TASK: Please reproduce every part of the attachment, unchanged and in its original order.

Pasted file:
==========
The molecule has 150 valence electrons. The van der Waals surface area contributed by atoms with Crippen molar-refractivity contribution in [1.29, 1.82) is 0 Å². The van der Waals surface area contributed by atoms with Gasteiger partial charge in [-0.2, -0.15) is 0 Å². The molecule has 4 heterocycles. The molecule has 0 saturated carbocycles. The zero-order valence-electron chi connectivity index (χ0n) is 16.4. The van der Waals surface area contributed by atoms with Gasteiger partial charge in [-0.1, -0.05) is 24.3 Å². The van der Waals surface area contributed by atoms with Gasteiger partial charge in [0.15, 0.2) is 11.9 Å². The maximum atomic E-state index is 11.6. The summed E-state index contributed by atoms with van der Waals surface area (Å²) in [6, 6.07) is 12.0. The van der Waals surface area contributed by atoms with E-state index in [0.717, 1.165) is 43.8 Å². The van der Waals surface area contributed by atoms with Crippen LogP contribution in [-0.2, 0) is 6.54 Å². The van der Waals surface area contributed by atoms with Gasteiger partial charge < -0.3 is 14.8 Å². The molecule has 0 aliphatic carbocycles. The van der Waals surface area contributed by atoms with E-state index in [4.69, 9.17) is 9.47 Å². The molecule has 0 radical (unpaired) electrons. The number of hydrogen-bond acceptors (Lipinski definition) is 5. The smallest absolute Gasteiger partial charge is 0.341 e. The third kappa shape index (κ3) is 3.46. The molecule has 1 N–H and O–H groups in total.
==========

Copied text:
The molecule has 150 valence electrons. The van der Waals surface area contributed by atoms with Crippen molar-refractivity contribution in [1.29, 1.82) is 0 Å². The van der Waals surface area contributed by atoms with Gasteiger partial charge in [-0.2, -0.15) is 0 Å². The molecule has 4 heterocycles. The molecule has 0 saturated carbocycles. The zero-order valence-electron chi connectivity index (χ0n) is 16.4. The van der Waals surface area contributed by atoms with Gasteiger partial charge in [-0.1, -0.05) is 24.3 Å². The van der Waals surface area contributed by atoms with Gasteiger partial charge in [0.15, 0.2) is 11.9 Å². The maximum atomic E-state index is 11.6. The summed E-state index contributed by atoms with van der Waals surface area (Å²) in [6, 6.07) is 12.0. The van der Waals surface area contributed by atoms with E-state index in [0.717, 1.165) is 43.8 Å². The van der Waals surface area contributed by atoms with Crippen LogP contribution in [-0.2, 0) is 6.54 Å². The van der Waals surface area contributed by atoms with Gasteiger partial charge < -0.3 is 14.8 Å². The molecule has 0 aliphatic carbocycles. The van der Waals surface area contributed by atoms with E-state index in [4.69, 9.17) is 9.47 Å². The molecule has 0 radical (unpaired) electrons. The number of hydrogen-bond acceptors (Lipinski definition) is 5. The smallest absolute Gasteiger partial charge is 0.341 e. The third kappa shape index (κ3) is 3.46. The molecule has 1 N–H and O–H groups in total.